A step towards ending plastic pollution by 2040

June 12, 2023

The equivalent of one garbage truck of plastics is dumped into the ocean every minute.

Paris, just the mention of it, melts people’s hearts. Renowned for its art, culture, food and fashion, Paris is above all known as the capital city of romance, associated with love and dreams. 

It is with a spirit of high hope that 169 UN member states and hundreds of observers recently gathered in Paris to participate in the second session of the Intergovernmental Negotiating Committee (INC-2) to develop an international legally binding instrument on plastic pollution, including in the marine environment.

Despite the obstacles of disagreeing on the rules of procedures in the first two days, member states moved forward the negotiation on substantive matters, and considered extensively the 12 potential core obligations consolidated by the INC secretariat based on the written submissions from member states. These potential core obligations are consistent with a comprehensive approach that addresses the full life cycle of plastics. 

The twelve core obligations can be grouped into three categories along the entire life cycle of plastics: 

  • Upstream solutions that focus on phasing out or reducing the supply of, demand for or use of primary plastic polymers, problematic and avoidable plastic products, and chemicals and polymers of concerns, as well as microplastics.
  • Midstream solutions that foster design for circularity; encourage the reduction, reuse and repair of plastic products and packaging, and promote the use of safe and sustainable alternatives and substitutes.
  • Downstream solutions that strengthen waste management, elimination of release and emissions of plastics to water, soil and air, address existing plastic pollution already in the environment, facilitate a just transition and protect human health.

No one denies the importance of strengthening waste management (downstream solutions) and even there was not much contention on midstream solutions (design for circularity). The key question is how to stop plastic pollution at its sources, including production reduction and control measures.

The single one most critical issue in dispute is whether to put a target to phase out or reduce plastic production and consumption in the form of primary plastics, problematic and avoidable plastics, and harmful chemicals and polymers. According to the OECD, 460 million metric tons of plastics were used in 2019, equivalent to 45,500 Eiffel Towers. If business continues as usual, this will triple by 2060. Less than nine percent of plastics are recycled, and even when they are, evidence is emerging that they downgrade and can carry toxins and harmful substances. As Inger Andersen, UNEP Executive Director, put it in her opening remarks at the meeting: “We cannot recycle out of this problem.” While environmental groups and a large number of countries consider reducing production is the most effective measure to address plastic pollution at the source, other countries including some major countries of plastics production and consumption are not yet ready to take the position to reduce production.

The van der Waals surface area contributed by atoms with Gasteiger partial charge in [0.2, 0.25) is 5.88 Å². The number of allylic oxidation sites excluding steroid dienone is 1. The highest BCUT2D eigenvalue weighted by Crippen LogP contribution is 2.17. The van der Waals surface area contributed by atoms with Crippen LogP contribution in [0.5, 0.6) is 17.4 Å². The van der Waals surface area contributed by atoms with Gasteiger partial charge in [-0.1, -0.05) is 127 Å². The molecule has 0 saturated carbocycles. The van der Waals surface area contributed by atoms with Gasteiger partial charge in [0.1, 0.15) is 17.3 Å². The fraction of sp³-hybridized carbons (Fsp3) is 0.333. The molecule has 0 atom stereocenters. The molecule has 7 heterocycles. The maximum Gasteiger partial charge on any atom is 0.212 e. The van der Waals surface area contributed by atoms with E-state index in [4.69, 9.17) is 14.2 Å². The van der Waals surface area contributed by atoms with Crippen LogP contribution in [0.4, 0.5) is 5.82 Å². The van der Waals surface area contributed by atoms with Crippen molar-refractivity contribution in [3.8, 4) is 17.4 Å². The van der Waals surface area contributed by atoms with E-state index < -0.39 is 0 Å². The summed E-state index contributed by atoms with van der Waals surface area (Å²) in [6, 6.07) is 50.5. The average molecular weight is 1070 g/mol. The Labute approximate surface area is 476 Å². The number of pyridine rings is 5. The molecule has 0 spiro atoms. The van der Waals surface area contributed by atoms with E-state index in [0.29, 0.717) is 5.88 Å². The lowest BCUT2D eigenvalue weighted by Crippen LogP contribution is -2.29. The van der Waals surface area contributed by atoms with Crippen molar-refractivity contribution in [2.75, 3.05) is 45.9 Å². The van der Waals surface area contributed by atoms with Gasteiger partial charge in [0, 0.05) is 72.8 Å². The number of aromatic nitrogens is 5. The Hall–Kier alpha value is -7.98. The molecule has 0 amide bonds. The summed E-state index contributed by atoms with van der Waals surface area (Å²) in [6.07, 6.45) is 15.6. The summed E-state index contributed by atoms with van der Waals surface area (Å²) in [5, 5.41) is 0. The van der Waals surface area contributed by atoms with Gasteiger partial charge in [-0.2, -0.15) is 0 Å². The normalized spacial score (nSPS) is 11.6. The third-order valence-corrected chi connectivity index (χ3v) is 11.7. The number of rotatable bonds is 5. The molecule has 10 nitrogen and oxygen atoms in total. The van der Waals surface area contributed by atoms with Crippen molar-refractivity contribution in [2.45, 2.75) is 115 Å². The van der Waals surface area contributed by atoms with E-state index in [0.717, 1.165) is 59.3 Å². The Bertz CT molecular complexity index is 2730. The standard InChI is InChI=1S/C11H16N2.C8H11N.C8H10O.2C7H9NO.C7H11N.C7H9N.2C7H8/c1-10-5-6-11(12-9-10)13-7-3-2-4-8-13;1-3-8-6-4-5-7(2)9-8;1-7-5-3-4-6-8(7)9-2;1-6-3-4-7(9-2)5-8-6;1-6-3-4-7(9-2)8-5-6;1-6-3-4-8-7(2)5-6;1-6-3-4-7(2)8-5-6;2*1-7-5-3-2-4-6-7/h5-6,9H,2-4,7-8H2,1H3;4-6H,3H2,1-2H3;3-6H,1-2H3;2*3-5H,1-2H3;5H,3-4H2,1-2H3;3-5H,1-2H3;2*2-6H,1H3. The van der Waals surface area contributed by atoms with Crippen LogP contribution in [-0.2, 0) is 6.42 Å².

After long hours of negotiations over the week, member states converged on the urgency to deal with plastic pollution happening right in front of our eyes with significant perverse impact on health and environment. According to UNEP, more than 13,000 chemicals are used in plastic production of which 3,200 of them are of concern. 

Member states pulled out a major milestone achievement. They agreed to request the chair, with the support of the secretariat, to prepare a zero-draft text of the international legally binding instrument for consideration at the next INC session, scheduled to take place in this coming November in Nairobi. Some key highlights include:

  • Many delegates highlighted the importance of transparency in disclosure of additives and chemicals in plastics
  • A cautionary approach has been cited by many as a guiding principle to negotiate the agreement 
  • A call for just transition, including an inclusive transition for informal waste sector, has been echoed by many delegates

It is most encouraging to note that a large number of member states, including a major group called High Ambition Coalition consisting of some 58 members led by Norway and Rwanda, have proposed a timeframe to end plastic pollution by 2040. However, given the statements made by some countries and with the challenges around the rules of procedure, it might be difficult to have the reduction of primary plastics as a concrete target agreed upon before the end of 2024. 

While the global negotiation process is making steady progress, we should not wait for a treaty to act. We cannot afford to wait. One garbage truck of plastic waste is dumped into our ocean every minute. UNDP firmly stands behind UNEA 5/14 resolution and commits to accelerate whole-of-society actions to fight against plastic pollution and reduce the production and consumption of problematic non-essential single use plastics through policy support, innovation, financing and behaviour change.

The time to act is now.